Doctors’ Notes


Healthy Snacks for Summer Trips

It’s that time of year -– time for day trips, camping trips and full-blown road trips. But what will you take to eat in the car, at the campsite, or on the beach?

Candy? Chips? Sweet drinks? Blah! Feeling bloated and jittery is no way to spend a vacation.

Snacks and sweet drinks are easy to grab at a gas station, but with a little planning, you can take your family’s health-conscious habits on the road and spend your summer vacation days feeling fit and energized.

Keep ‘Em Simple

Sugary and salty snacks might taste good, but they’ll also leave you feeling thirsty and wanting more. (Ooh, and don’t forget the grumpy kids they leave in the back seat!). Forget these nutrition-less snacks and instead, pack snacks with protein, fiber, and healthy carbs to curb your appetite.

Rule of thumb: keep the snacks simple, and as fresh as you can.

Here are a few ideas:

• Fresh and dried fruit like, apples, grapes, berries, bananas and raisins

• Pre-cut raw veggies such as, pepper slices, baby carrot sticks, sugar snap peas and cherry tomatoes

• Whole grain crackers or pretzels

• Whole wheat pita chips

• Plain popcorn

To keep messes at a minimum, and to prevent snacking by the bag, pre-portion snacks into single-serving bags or containers.

Keep ‘Em in the Cooler

 Taking a cooler with you might take up a little extra space, but it’s worth it. You can pack a greater variety, include a picnic lunch, and save money on food you would otherwise purchase on the road.

Great options for the cooler:

• Cheese sticks or slices

• Frozen yogurt sticks or individual containers of yogurt

• Turkey or tuna wraps

• Hummus or guacamole to eat with veggies or whole-grain crackers.

Be sure to start with refrigerated or frozen items, and use plenty of ice packs to keep your cooler cool.

Drink Up (But Not Coffee or Cola)

A sure-fire way to prevent a good night sleep while you’re on the road is to keep the refills coming of caffeinated cola and coffee. Instead, keep it clean with a bottle of fizzy seltzer water, or a container of refreshing ice water with a few sprigs of mint, slices of cucumber or lemon.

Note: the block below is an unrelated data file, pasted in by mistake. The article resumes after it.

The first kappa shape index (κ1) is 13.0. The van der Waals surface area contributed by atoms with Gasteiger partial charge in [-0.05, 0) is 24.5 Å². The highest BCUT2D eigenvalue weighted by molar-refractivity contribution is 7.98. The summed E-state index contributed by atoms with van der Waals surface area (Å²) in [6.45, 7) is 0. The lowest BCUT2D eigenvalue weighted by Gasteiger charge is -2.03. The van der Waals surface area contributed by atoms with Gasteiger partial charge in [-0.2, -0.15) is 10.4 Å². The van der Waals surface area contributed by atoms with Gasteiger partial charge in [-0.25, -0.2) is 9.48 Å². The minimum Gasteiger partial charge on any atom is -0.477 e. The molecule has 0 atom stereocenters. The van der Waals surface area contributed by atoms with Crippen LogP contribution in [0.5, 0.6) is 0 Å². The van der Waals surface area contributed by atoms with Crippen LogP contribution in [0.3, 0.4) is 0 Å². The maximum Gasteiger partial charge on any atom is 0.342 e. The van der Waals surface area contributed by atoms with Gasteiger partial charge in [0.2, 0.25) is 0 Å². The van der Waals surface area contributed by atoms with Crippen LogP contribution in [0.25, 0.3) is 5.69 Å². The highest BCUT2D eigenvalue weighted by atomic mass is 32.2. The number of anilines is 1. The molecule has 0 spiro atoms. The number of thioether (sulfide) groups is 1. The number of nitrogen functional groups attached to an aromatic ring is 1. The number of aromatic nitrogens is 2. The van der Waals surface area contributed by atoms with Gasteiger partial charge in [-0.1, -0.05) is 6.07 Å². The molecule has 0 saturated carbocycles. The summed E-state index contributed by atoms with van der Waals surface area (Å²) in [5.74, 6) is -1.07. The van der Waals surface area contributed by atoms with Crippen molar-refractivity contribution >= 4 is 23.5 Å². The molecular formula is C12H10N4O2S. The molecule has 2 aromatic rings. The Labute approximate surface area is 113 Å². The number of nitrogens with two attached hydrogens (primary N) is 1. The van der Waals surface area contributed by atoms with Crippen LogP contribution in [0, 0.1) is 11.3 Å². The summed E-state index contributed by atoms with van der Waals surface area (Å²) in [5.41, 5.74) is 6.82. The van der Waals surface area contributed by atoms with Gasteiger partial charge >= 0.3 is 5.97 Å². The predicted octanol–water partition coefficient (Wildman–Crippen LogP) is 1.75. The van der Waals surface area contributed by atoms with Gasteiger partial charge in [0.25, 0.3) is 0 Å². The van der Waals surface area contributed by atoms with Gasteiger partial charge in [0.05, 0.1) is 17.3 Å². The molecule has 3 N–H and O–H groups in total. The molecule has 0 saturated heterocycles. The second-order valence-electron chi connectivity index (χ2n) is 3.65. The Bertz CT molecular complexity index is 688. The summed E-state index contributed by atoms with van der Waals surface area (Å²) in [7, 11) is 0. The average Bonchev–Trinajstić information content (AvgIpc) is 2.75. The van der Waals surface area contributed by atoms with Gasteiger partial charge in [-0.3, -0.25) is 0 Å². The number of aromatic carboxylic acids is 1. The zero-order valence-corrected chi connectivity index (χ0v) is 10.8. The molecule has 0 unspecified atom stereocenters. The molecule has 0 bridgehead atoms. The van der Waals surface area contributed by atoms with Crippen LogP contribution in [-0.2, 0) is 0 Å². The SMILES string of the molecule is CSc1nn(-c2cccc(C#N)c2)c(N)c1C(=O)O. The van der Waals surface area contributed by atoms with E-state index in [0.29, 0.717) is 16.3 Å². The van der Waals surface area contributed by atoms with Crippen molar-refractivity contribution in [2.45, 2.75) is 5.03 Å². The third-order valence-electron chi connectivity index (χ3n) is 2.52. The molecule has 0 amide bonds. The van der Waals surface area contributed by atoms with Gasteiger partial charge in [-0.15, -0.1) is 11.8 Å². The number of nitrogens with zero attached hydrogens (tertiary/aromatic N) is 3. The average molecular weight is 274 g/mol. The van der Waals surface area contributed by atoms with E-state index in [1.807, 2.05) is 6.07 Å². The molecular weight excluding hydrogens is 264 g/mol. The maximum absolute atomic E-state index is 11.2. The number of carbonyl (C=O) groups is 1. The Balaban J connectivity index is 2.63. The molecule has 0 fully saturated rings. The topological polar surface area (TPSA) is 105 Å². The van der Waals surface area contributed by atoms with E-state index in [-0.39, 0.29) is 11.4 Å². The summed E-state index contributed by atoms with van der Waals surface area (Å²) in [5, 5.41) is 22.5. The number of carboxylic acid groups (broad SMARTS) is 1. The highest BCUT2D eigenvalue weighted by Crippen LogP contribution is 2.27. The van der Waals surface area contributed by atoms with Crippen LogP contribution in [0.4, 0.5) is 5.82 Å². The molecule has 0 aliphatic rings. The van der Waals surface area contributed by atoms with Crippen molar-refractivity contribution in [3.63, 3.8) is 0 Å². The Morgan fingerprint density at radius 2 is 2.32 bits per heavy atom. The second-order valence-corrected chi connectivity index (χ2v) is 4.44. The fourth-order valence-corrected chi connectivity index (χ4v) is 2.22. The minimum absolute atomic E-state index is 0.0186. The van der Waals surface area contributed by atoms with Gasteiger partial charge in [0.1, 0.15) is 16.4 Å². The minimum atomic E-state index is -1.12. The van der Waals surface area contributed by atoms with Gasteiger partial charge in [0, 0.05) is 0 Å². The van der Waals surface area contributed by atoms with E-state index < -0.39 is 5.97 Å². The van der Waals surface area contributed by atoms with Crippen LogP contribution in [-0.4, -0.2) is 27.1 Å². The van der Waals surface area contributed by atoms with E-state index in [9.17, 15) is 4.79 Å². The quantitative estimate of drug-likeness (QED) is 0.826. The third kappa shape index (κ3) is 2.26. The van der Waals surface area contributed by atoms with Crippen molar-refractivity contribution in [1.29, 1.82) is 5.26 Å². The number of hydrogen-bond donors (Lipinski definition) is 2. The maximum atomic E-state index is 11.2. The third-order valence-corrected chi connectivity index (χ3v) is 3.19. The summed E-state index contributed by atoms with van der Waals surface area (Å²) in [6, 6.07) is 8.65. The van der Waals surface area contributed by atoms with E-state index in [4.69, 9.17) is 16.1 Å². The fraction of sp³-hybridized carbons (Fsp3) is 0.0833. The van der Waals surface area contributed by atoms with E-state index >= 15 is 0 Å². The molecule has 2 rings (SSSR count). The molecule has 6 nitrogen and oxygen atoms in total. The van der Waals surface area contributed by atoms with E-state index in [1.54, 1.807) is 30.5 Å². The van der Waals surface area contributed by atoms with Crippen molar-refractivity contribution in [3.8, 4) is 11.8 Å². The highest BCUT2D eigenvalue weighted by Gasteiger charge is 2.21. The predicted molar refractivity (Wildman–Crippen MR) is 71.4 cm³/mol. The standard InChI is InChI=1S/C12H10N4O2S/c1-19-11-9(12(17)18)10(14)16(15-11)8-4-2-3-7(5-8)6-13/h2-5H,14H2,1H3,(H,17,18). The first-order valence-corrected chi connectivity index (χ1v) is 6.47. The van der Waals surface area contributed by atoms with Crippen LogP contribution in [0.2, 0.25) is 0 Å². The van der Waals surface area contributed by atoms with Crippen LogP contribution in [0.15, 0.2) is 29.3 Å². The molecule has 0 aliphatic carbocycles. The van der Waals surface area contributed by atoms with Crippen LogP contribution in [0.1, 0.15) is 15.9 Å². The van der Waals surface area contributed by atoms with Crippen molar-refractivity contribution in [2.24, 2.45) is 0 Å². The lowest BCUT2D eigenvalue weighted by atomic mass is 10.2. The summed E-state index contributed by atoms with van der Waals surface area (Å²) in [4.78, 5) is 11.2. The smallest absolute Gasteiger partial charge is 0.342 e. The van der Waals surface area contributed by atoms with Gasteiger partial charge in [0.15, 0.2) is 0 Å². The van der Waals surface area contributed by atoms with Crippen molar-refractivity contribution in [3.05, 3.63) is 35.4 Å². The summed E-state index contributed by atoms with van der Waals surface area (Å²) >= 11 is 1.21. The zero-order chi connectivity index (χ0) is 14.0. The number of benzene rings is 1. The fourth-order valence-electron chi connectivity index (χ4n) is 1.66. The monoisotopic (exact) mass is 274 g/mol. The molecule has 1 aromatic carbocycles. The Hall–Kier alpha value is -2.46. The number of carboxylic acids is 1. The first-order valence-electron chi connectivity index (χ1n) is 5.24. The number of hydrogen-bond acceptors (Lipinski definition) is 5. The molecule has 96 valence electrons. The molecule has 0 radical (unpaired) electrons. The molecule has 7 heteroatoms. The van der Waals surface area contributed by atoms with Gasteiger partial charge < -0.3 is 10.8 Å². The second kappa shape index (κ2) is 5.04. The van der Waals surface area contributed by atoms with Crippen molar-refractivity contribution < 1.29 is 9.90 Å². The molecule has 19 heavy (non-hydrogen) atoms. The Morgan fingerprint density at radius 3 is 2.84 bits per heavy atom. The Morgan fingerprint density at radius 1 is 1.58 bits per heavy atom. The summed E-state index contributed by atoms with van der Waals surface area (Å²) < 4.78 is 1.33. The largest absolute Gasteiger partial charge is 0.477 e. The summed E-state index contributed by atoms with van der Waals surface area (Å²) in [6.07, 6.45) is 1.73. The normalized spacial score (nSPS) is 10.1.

Eat Well (at the Camp Site)

If your family enjoys camping, they may also enjoy hot dogs, ramen noodles and marshmallows — traditional American camping foods. But it doesn’t have to be this way. You can take a family camping trip, eat a variety of healthy foods, and still include eating as one of the highlights of the experience. This is the year to mix it up!

Here are some great camp snacks and campfire foods to get you started…

Kale Chips

Leave the tortilla chips at home, bring the kale chips instead. Drizzle olive oil on fresh kale, sprinkle with sea salt, and bake at 375 degrees for 10–15 minutes for a crispy and healthy snack. Just don’t forget to brush your teeth.

Energy Bars

These make for great snacks or meal replacements while hiking. Lara bars and Z-bars for kids are good options.

Trail Mix

Make your own! Hit the bulk foods aisle before your trip for unsalted nuts, dried fruit, seeds, and carob or chocolate chips.

Whole Wheat Pancakes

Purchase a package or make-your-own mix. All you’ll need at the campsite is a little H2O.

Baked Beans

A camp staple that never goes wrong.  Baked beans are tiny packages of fiber, protein and good carbs all rolled up into one.

Tuna Melt

Marry tuna from a pouch and a slice of cheese on toasted bread. Can’t you taste it already?

Grilled Panini

With cheese or roasted veggies. Press it, wrap it in foil, and cook it over a fire.

Veggie or Turkey Dogs

Keep the love but lose the other stuff. If you must have a hot dog, choose a healthier dog.


Be it fruit, veggies, chicken, beef or tofu, you can pretty much put anything on a stick, brush it with marinade, and hold it over a fire. Just make sure you can eat it.


Prepare according to the directions and add-in fresh veggies, dried fruit, or nuts. So sophisticated!

Baked Apples

Core apples, fill with brown sugar and raisins. Wrap in foil and bake over hot coals for 15–20 minutes.

Dark Chocolate S’Mores

What’s a camping trip without s’mores? This time around, increase the health quotient by using dark chocolate instead of milk chocolate. Mmm, mmm, good.

It’s easy to get caught in a junk food rut on summer vacations, but you don’t have to. Spend just an extra few minutes planning for some healthy options, and your family will hit the road, the beach or the trails at the top of your game — and come home feeling that way too. Have a great trip!

Anne Marie Kuchera, our Kids Plus Nutrition Consultant, is a Licensed Professional Counselor and Registered Dietitian.